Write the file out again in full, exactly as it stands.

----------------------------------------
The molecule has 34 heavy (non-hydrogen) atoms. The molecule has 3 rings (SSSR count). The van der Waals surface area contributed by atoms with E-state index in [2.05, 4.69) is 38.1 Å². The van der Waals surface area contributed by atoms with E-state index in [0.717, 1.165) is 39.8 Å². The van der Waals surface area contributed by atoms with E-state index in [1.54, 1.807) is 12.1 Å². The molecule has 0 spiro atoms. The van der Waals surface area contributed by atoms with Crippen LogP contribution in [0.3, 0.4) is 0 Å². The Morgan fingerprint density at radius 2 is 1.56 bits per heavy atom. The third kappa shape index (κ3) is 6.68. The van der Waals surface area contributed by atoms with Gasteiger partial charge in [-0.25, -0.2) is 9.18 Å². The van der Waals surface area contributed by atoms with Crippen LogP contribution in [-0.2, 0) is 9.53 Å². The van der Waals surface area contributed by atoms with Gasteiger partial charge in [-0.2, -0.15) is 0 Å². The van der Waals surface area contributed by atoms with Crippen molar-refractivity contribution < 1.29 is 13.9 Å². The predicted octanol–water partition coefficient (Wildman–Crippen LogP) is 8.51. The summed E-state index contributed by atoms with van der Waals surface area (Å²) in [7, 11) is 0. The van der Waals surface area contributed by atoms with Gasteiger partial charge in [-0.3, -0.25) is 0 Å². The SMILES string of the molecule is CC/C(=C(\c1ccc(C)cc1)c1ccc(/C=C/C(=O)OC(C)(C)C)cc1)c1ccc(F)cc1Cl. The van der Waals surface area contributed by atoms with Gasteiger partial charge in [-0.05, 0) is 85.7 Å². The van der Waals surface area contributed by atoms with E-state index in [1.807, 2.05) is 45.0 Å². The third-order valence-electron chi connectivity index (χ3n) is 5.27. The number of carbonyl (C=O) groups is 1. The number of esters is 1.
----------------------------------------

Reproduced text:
The molecule has 34 heavy (non-hydrogen) atoms. The molecule has 3 rings (SSSR count). The van der Waals surface area contributed by atoms with E-state index in [2.05, 4.69) is 38.1 Å². The van der Waals surface area contributed by atoms with E-state index in [0.717, 1.165) is 39.8 Å². The van der Waals surface area contributed by atoms with E-state index in [1.54, 1.807) is 12.1 Å². The molecule has 0 spiro atoms. The van der Waals surface area contributed by atoms with Crippen LogP contribution in [0.3, 0.4) is 0 Å². The Morgan fingerprint density at radius 2 is 1.56 bits per heavy atom. The third kappa shape index (κ3) is 6.68. The van der Waals surface area contributed by atoms with Gasteiger partial charge in [-0.25, -0.2) is 9.18 Å². The van der Waals surface area contributed by atoms with Crippen LogP contribution in [-0.2, 0) is 9.53 Å². The van der Waals surface area contributed by atoms with Gasteiger partial charge in [-0.2, -0.15) is 0 Å². The van der Waals surface area contributed by atoms with Crippen molar-refractivity contribution < 1.29 is 13.9 Å². The predicted octanol–water partition coefficient (Wildman–Crippen LogP) is 8.51. The summed E-state index contributed by atoms with van der Waals surface area (Å²) in [7, 11) is 0. The van der Waals surface area contributed by atoms with Gasteiger partial charge in [-0.3, -0.25) is 0 Å². The SMILES string of the molecule is CC/C(=C(\c1ccc(C)cc1)c1ccc(/C=C/C(=O)OC(C)(C)C)cc1)c1ccc(F)cc1Cl. The van der Waals surface area contributed by atoms with Gasteiger partial charge in [-0.05, 0) is 85.7 Å². The van der Waals surface area contributed by atoms with E-state index in [1.807, 2.05) is 45.0 Å². The third-order valence-electron chi connectivity index (χ3n) is 5.27. The number of carbonyl (C=O) groups is 1. The number of esters is 1.